“We largely live within our own isolated community, and that’s ok. I barely know anyone else outside of my job; that’s largely the case for devout Muslims like myself,” the Bangladeshi-Muslim immigrant said. He said he sometimes experiences a stare on the street and he is criticized by his co-workers, but replies with tolerance, attempting to explain his religion has nothing to do with terrorism or violence. 

“We largely live within our own isolated community, and that’s ok. I barely know anyone else outside of my job; that’s largely the case for devout Muslims like myself,” the Bangladeshi-Muslim immigrant said.

When visiting the Great Mosque of Rome, the largest Mosque in the country, a meeting was held on the 25th of January called “Dialogues of Peace”, discussing the role of the Muslim community in Italy. The General Secretary of the Islamic Centre in Italy, Abdellah Redouane, was attempting to portray Islam in a positive light, as opposed to lamenting the discrimination Islam faced in Italy. “We stand all together, there is no division between us,” he said. 

According to a report by the Brookings Institute, both the left and right-wing parties in Italy broadly agree in matters of law-and-order regarding security with the Muslim community, even if they diverge on attitudes towards Muslims.

With the rise of the right-wing populist League party under its leader Matteo Salvini, the question of Islam in Italy has become a contentious topic of debate. Unlike other populist politicians in Western Europe, Salvini and the League have openly called out key tenants of the religion, including its treatment of women. Such issues were discussed as inherent to Islam, rather than belonging to a particular community. This attitude shows that both in political and social life, Italians are very open about their disagreements with Muslims.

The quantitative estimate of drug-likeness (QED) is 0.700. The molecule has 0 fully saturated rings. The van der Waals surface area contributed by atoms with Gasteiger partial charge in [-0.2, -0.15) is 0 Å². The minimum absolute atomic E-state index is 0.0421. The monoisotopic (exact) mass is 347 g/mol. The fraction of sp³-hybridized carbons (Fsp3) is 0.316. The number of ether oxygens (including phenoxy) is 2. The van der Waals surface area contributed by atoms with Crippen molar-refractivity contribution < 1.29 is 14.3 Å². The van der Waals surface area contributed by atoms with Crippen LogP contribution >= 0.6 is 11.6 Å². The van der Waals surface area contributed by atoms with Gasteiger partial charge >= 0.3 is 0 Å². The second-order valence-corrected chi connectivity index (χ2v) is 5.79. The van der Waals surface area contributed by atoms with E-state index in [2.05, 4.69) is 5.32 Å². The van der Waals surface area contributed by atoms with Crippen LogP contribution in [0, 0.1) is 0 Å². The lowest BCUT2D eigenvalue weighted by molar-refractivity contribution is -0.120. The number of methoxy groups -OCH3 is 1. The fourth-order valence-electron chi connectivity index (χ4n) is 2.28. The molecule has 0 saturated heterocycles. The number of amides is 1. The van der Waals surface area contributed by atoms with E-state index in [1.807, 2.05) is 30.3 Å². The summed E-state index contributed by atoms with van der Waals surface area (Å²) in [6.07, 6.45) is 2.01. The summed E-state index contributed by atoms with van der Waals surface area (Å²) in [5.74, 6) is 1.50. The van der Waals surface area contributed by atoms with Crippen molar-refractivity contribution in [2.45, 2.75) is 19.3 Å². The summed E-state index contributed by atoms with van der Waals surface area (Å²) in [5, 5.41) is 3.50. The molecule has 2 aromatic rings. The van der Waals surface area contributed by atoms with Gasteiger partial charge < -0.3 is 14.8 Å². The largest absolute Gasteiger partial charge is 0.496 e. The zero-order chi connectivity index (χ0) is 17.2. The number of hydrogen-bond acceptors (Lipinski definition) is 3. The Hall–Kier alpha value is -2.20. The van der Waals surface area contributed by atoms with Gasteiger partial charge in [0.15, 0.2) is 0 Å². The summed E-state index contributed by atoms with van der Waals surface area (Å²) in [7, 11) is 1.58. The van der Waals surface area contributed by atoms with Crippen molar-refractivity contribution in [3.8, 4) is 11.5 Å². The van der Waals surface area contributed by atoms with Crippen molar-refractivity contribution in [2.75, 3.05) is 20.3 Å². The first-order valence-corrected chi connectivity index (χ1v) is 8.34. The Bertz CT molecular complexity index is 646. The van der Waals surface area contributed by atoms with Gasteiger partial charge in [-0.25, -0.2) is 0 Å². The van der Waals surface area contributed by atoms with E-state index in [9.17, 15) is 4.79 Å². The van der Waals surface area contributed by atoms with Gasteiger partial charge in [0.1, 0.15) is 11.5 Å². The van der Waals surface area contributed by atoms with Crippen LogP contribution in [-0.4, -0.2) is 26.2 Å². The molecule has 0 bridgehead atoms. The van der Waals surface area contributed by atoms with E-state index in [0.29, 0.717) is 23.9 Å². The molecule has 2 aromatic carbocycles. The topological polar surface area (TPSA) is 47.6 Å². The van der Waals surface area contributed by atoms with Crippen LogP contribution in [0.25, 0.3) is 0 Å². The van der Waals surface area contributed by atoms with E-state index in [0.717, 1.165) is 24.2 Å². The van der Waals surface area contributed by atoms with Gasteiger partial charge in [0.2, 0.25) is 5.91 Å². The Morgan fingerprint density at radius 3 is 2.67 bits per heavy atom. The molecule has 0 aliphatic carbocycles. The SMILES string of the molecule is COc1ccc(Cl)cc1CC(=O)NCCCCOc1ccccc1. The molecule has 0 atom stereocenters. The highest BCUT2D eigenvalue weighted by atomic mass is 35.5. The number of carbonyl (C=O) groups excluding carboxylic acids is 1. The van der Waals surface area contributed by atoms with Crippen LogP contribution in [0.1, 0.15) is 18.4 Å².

A very high form of security on behalf of the Italian state, used to dealing with terrorism and organized crime, has largely spared the country from jihadist terrorism. However, other factors are also at play. Italian Muslims remains generally isolated from the political and social life of the country. While this may appear as a negative relationship, forcing integration from largely divergent communities may not always have its intended benefits.

In its own way, this has lead to a more authentic relationship, as there have also been almost no attacks on behalf of Italian natives towards Muslims, another factor which is less common in Western Europe.

Both the native Italian population and the Italian state largely exclude Islam from its society, but Muslims appear to accept this fate and live peacefully within their own communities. In its own way, this has lead to a more authentic relationship, as there have also been almost no attacks on behalf of Italian natives towards Muslims, another factor which is less common in Western Europe. This distant co-existence between native Italians and Italian Muslims has, until now, led to less tensions in real terms compared to other countries in Western Europe, which attempt integration at all costs. 

The views expressed in this article do not necessarily reflect those of Al Bawaba News.